In the Great Hall of the People, which squats elegantly at the western edge of Tiananmen Square, saying that it is uncommon for foreign journalists to feature heavily at press conferences is a bit like saying that it is unusual for snow to feature prominently in the Sahara. Yu was given four questions at at least two press conferences with party officials —  a briefing that included officials from the National Development and Reform Commission, and a news conference with Jiang Weixin, minister and secretary of the CPC Leadership Group of the Ministry of Housing And Urban-Rural Development. Foreign eyebrows were jolted skywards, and the googling began.

Sample question from Yu: “Please tell us what policies and plans the Chinese government will be implementing in cooperation with Australia.”

Yu said she was representing Global CAMG Media International. Some digging from the ABC revealed that the company is in fact Beijing-owned, and her soft questions were essentially a way for China to control the English-language coverage of the event.

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Categories: Asia-Pacific, MEDIA

12 Responses

Comments page: 1 |
  1. If these critics want to slag off at “Yu”, why haven’t they been practicing on the “clever Dix” in our domesticated media, lap-dogs with lipstick?

    by klewso on Nov 16, 2012 at 2:23 pm

  2. An extraordinary article, and an extraordinary defence of deceitful, dishonest conduct by someone purporting to be a journalist. Tellingly, no discussion - let alone criticism - of the direct and/or indirect employers of this poor patsy either. The closest our correspondant comes to this issue is ludicrously supposing that Ms Hodgkinson could be covertly working towards circumventing a propaganda machine posing as a journalistic outlet from the inside. Surely there are more deserving targets for our pity or sympathy than this defence of the indefensible?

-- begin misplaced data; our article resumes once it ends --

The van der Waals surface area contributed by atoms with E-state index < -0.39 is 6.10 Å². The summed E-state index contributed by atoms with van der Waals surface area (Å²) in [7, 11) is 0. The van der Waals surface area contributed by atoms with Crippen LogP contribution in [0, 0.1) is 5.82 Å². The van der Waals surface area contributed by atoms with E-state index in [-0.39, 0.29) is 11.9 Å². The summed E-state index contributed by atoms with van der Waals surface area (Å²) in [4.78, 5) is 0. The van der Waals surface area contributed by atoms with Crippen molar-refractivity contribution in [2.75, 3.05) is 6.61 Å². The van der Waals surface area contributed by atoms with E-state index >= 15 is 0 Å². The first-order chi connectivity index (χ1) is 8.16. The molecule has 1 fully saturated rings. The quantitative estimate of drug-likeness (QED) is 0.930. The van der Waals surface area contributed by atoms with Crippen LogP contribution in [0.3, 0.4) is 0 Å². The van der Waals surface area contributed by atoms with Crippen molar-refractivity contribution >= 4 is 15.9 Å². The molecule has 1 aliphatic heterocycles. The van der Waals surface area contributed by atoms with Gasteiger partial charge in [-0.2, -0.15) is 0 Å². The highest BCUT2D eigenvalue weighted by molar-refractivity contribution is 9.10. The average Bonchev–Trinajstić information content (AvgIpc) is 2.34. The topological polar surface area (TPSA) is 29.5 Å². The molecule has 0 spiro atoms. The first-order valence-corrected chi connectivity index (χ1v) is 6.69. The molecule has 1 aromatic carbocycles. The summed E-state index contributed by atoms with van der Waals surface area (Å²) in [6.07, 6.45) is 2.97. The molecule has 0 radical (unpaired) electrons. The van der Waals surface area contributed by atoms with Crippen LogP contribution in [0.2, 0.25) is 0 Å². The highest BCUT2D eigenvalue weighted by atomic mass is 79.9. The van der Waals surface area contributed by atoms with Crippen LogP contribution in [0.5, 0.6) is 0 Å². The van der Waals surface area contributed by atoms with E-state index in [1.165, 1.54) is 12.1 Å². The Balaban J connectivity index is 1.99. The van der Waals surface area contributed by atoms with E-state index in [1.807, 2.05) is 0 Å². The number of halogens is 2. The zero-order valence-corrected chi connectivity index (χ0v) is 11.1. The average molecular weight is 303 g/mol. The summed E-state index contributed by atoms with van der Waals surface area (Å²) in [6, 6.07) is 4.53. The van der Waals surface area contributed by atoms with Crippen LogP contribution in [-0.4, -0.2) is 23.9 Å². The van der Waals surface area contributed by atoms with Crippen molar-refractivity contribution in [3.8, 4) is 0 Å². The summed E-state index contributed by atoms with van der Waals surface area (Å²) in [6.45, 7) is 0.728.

by O'Connor Mark on Nov 16, 2012 at 2:49 pm

  3. Who is Kway Teow?

    by Fegus Ryan on Nov 16, 2012 at 3:09 pm

  4. Well done Andrea, a young Journo learning the ropes. A better example of her work is here: http://www.camg-media.com/en/index.php?c=article&m=detail&id=42

    Sad that at an event as managed as the CCP Congress so many experienced Journo’s see Andrea’s rise to prominence as the big story.

    by Brendan McNally on Nov 16, 2012 at 3:32 pm

  5. A pseudonymous journalist writing about another (possibly) pseudonymous journalist who has been the subject of scrutiny by other journalists. It sounds a little bit incestuous…